How does your garden grow?

Posted on 22 Apr 2016 at 7:00am

Rusty E. Allen coordinates educational programs at North Haven Gardens to answer that question — and many more

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Tammye Nash  |  Managing Editor

Great-Spaces-logoWanna grow your own vegetables in the backyard? Maybe some herbs? Or perhaps you’re aiming to win the coveted “Yard of the Month” honors in your neighborhood?

Whatever your goal, said Rusty E.  Allen, North Haven Gardens has not only the supplies and the plants you need, but the information as well.

Allen is now in his third year as the education and outreach coordinator for North Haven Gardens, an independent garden center that has been situated on Northaven Road, just west of Central Expressway, since 1951. It’s his job to create and coordinate the classes and workshops that NHG’s customers need to get the results they want, and to coordinate training for the garden center’s staff.

Allen is also NHG’s first education and outreach coordinator. The position was created, he explained, specifically to “allow us to develop programs here according to the needs of our customers. That’s our number-one goal — to have our customers be successful in whatever it is they want to do.”

North Haven Gardens holds four major events a year — spring open house, summer open house, fall open house and holiday open house — each tied to a different season and each with its own theme, Allen said. The spring open house begins today (Friday, April 22) and runs through Sunday, April 24.

Allen said each open house is usually themed around plants that are either grown or harvested in that season. For instance, for the spring open house this week, the garden center is celebrating Herb Weekend, with special prices of certain herb plans and classes presented throughout the day on Saturday.

Saturday, April 23, starts at 9:30 a.m. with a class on “What to do with the herbs you grow” presented by The Herb Society of America, followed by a tour of North Haven’s herb sections led by Allen, a workshop on herbal oils, a second workshop on healing herbs and species and a second tour of the herb sections. The day ends with a class on Creating International Herbal Tastes, presented by Greater Dallas Organic Garden Club.

There is a difference, Allen noted, between the “classes” and the “workshops” offered at North Haven. Classes are usually free, whereas workshops involve a fee. The essential oils workshop is $30, and the healing herbs and spices workshop is $40.

The reason “workshops” involve a fee, he explained, is that workshops last longer, are more “hands-on,” have special instructors and require supplies, the costs of which are covered by the fees. Workshop participants also receive a “certificate of completion” and a $10 gift certificate they can use toward purchases at North Haven.

Saturday’s schedule also highlights another advantage of North Haven’s programming: A variety of instructors lead the classes and workshops. While Allen leads many of the classes, he said that experts on various topics are often brought in to lead classes and workshops. North Haven’s cooperation with local gardening organizations helps guarantee that diversity and the quality of the instructors.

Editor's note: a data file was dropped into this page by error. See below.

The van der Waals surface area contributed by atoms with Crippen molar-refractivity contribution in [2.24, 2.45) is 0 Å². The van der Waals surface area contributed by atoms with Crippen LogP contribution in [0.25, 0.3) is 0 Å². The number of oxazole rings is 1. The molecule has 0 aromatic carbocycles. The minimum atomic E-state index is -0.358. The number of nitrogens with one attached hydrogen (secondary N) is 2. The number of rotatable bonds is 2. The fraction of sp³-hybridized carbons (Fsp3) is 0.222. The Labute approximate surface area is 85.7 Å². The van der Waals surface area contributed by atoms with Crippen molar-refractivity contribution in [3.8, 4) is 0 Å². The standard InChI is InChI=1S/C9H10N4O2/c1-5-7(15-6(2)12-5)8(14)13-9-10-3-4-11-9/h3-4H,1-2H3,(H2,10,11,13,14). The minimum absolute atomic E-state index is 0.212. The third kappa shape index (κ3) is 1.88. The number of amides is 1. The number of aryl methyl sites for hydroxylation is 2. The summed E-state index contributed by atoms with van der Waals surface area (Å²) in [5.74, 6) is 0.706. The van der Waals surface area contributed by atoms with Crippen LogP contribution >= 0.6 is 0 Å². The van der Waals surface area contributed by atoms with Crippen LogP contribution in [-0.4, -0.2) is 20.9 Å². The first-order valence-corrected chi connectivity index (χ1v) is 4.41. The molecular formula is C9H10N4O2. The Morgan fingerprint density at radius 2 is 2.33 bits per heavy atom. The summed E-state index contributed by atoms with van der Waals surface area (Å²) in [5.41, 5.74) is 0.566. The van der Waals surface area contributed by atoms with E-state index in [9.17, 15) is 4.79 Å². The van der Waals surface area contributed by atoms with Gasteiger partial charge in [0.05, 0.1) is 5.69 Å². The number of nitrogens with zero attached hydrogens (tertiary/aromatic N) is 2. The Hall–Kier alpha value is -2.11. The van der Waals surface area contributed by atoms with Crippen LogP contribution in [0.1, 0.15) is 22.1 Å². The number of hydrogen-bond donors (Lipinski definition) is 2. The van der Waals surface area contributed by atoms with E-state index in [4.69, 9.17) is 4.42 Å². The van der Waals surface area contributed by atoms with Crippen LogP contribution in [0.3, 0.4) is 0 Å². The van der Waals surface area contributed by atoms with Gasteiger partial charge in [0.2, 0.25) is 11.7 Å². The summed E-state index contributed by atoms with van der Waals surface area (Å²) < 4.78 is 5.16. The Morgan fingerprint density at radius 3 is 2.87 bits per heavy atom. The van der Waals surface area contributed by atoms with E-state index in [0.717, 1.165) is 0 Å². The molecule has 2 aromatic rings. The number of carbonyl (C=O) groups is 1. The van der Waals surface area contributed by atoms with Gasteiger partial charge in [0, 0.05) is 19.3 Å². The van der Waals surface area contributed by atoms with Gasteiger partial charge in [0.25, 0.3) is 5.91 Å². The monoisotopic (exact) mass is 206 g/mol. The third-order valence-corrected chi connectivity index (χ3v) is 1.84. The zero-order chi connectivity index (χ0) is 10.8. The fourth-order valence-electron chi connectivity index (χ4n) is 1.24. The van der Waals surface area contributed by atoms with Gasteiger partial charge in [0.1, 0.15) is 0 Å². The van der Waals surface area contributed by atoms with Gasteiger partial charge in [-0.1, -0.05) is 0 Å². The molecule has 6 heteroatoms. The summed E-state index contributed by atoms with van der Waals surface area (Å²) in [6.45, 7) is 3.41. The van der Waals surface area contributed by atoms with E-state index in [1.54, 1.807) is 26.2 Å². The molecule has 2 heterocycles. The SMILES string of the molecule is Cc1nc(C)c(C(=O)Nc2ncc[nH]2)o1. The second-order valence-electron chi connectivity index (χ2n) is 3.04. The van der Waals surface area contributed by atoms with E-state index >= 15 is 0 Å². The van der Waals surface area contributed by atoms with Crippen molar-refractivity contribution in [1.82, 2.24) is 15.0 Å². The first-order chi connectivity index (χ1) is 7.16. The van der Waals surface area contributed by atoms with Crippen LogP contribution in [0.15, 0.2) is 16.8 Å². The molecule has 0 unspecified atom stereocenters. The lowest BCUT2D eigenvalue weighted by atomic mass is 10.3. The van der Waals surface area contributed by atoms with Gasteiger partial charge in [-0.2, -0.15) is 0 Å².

Allen said that the North Haven classroom and other facilities are available to rent for club meetings and events. And often, when one of the clubs is planning a special program or bringing in a special speaker or instructor, those meetings are opened up to the public.

“All of that together helps us offer a very well-rounded program,” Allen said. And the program doesn’t just end with the usual types of gardening programs. “We are expanding our offerings,” he said.

North Haven Gardens wants to be “a hub for gardening and everything related to gardening,” Allen said. “Everything related to gardening,” he continued, means the inspiration that individuals can draw from gardens and gardening in art of all kinds.

About a year-and-a-half ago, Allen said, North Haven opened The Gallery at NHG, which features photography, painting, sculpture and more, all focused on gardens and plants. At the first of March, he added, the garden center opened The Café at NHG. All of it, he said, is intended to draw customers into the garden center, entice them to stay longer, enhance their appreciation for gardens and gardening and entice them to improve and enhance their own spaces.

The café and the gallery have also prompted Allen to broaden the spectrum of classes and workshops even further: on May 7 NHG offers a Painting the Garden Workshop focusing on hydrangeas, and then on May 14, there is a Photography in the Garden workshop.

While a large part of Allen’s job is to improve and enlarge the garden center’s educational programs for its customers, he is also tasked with overseeing ongoing training for its staff.

“I’m still a garden advisor here. That’s what we call our customer service people — garden advisors, and I am available to assist customers,” Allen said. “One of the things we pride ourselves on at North Haven is having a knowledgeable and experienced staff. We are all gardeners here, and we all have a passion for gardening, for growing plants and for helping others reach their gardening goals. That’s our number one goal.”

For information and the full schedule of classes and workshops at North Haven Gardens, visit NHG.com and look for the Garden Education tab. Contact Rusty E. Allen at the garden center, 214-363-5316, for information on renting facilities at North Haven for classes, meetings or other special events.

This article appeared in the Dallas Voice print edition April 22, 2016.

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